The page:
Took many steps toward becoming a Green Sanctuary including reforming practices at the church, offering vegetarian cooking classes, and advocating for “green” issues in the community.


Actively participated in many aspects of the campaign to defeat Proposition 8, which denies marriage rights to gay couples.


Led by our ministerial intern, participated in multi-generaltional street retreats, here and in San Francisco, leading to greater understanding of conditions for people who live on the streets.


Among the first in the denomination to declare our congregation’s support of the New Sanctuary Movement.


Participated in the denomination’s “Diversity of Ministry” program, with education process paving the way for successful, long-term settlements for ministers of color.


Participated in a Habitat for Humanity build in Long Beach.


Included 19 members and friends on a trip to New Orleans for rebuilding, following Hurricane Katrina.


Took eight people from the congregation on the first-ever Border Trip sponsored by the Pacific Southwest District of the UUA.


Sent 49 people from the congregation to the special “Justice General Assembly” held in Phoenix in June, 2012, including many supported by special fund-raising events.


Helped to sponsor two events to raise funds and awareness for undocumented students at CSULB: “Dreamers”


Repeated the entire Welcoming Congregation program once, and recently presented special programs about transgendering.


Have maintained active membership in the South Coast Interfaith Council since this group became truly interfaith.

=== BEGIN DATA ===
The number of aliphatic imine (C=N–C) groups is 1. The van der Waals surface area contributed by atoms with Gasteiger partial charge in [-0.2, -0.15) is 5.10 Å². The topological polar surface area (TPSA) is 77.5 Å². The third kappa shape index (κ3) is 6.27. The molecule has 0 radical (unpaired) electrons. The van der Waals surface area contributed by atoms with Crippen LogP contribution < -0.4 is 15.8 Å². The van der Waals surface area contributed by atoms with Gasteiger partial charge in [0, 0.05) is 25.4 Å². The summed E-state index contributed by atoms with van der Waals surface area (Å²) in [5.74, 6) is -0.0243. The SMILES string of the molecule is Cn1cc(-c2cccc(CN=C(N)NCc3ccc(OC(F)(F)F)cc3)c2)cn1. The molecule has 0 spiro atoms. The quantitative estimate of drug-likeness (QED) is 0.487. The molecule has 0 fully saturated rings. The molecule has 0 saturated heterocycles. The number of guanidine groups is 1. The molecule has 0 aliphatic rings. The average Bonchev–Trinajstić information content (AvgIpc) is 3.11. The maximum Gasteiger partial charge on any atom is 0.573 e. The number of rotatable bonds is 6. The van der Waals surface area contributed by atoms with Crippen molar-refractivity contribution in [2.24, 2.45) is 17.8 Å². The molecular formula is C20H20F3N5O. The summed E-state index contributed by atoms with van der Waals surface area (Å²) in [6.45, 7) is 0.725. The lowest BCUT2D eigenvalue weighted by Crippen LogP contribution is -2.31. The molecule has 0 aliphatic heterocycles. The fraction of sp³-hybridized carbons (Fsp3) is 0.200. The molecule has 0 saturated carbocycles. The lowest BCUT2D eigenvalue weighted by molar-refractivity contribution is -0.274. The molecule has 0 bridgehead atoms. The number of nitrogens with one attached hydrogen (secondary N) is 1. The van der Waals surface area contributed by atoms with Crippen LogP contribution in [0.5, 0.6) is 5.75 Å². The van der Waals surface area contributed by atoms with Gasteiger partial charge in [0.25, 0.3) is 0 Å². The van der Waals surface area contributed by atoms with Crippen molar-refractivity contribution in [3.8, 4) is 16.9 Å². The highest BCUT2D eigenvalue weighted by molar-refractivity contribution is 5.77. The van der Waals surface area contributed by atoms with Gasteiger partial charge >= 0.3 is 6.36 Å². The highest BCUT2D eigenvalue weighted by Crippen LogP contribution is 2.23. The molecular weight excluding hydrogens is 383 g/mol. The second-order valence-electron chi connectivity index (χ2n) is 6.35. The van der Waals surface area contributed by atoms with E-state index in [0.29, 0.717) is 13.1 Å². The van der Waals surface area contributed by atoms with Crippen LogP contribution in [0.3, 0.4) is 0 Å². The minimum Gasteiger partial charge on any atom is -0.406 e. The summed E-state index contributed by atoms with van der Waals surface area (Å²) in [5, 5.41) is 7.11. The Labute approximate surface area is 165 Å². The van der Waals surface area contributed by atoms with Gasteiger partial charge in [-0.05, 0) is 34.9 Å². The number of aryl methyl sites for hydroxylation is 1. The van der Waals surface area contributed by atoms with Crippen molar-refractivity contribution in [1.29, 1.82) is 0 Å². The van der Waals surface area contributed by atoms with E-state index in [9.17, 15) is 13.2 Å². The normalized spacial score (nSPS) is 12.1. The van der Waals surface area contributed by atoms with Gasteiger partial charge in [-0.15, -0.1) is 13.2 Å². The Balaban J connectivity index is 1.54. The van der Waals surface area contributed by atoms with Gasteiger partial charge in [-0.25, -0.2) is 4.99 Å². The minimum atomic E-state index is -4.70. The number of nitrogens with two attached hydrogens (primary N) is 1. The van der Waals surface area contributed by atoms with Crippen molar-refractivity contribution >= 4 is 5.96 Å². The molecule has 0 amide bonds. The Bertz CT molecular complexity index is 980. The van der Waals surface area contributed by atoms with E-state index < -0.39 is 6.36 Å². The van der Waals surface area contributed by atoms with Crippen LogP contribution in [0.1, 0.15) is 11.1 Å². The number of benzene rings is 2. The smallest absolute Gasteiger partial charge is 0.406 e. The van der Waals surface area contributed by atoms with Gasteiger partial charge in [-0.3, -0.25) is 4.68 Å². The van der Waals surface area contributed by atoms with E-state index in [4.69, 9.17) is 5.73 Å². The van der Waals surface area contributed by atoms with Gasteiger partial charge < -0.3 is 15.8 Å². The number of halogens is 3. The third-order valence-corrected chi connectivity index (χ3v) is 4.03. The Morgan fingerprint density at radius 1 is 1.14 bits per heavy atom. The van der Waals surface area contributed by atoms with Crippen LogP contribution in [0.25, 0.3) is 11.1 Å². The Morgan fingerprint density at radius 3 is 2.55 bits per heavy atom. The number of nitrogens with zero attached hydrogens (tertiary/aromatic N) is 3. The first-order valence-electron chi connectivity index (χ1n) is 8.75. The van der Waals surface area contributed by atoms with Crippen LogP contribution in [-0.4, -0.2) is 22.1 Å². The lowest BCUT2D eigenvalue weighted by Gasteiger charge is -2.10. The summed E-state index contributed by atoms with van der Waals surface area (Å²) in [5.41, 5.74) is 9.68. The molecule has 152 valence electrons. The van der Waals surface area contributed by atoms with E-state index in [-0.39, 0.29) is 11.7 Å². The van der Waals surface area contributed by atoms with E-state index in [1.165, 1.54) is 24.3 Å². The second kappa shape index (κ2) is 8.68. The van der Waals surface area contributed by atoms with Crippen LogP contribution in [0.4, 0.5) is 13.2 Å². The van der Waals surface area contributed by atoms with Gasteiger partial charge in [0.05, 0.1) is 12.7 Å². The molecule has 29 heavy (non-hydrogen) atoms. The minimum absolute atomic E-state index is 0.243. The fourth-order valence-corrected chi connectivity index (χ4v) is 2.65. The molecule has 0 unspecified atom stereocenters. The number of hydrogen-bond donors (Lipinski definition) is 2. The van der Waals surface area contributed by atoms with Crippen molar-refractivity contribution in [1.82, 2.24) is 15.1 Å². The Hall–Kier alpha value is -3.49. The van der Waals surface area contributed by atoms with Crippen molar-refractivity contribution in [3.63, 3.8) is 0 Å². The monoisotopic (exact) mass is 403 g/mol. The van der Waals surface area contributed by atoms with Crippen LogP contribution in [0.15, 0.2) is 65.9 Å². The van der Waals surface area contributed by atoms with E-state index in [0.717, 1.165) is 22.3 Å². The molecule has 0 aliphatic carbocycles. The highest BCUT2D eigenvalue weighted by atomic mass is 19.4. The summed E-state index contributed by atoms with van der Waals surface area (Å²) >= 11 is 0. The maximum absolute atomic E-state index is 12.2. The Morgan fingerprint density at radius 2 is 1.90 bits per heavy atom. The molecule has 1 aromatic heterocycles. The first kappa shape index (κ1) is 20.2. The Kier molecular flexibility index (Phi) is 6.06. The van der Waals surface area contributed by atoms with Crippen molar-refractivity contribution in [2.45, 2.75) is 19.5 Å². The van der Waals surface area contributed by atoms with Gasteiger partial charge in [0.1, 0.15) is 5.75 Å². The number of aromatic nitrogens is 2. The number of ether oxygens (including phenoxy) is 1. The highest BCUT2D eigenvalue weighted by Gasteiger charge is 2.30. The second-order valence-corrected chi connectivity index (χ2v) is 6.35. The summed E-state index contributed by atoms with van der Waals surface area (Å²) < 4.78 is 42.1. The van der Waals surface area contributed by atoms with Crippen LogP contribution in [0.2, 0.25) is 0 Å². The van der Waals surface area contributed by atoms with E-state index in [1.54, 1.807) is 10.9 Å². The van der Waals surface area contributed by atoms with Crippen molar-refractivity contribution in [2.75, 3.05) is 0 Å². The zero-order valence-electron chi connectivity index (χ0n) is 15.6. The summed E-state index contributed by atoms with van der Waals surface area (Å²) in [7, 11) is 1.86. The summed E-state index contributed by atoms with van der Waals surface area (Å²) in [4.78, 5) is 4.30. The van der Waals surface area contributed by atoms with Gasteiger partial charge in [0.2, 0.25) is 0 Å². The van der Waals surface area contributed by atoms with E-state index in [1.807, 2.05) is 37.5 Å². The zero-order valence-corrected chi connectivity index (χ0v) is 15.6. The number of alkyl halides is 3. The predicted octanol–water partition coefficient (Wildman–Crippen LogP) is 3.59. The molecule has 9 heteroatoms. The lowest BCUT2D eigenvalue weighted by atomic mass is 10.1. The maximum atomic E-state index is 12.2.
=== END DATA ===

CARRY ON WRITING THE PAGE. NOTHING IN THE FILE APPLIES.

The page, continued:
Became founding members of the Greater Long Beach Interfaith Community Organization, a faith-based grassroots organizing group, which now represents a dozen churches and 12,000 families in the city of Long Beach.


Through our activities in ICO and with the support of the denomination, were a crucial element in the establishment of Long Beach’s first year-round shelter, Project Achieve, opened in 2004.


Current & Ongoing Social Justice Activities


Planning strategy to support reclassification felonsiesunder Prop 47 to misdeeanors.

Contribute, through our monthly special collections, to social causes within our own community

Working with the greater community including Citizen's Climate Lobby, CCL, to combat climate change throught education and lobbying.


“Faith in Action” programs in the Religious Education department undertake several projects during the church year; a highlight is the Backpack Project, benefiting students who are homeless.


Participate in the Long Beach Lesbian and Gay Pride Parade and Festival, and in the Martin Luther King, Jr., Peace & Unity Parade.


Enrich ESL classes held at St. Athanasius Church by participating in the Coffee & Conversation program.


Serve as Guest Chef 4-5 times a year at Project Achieve.


Conduct a monthly Eco-Justice Film Series.


Welcome marginalized community groups to use our facilities at reduced rates, or without charge.


Are actively involved, as individuals and as groups within the church, in community action programs and social justice issues.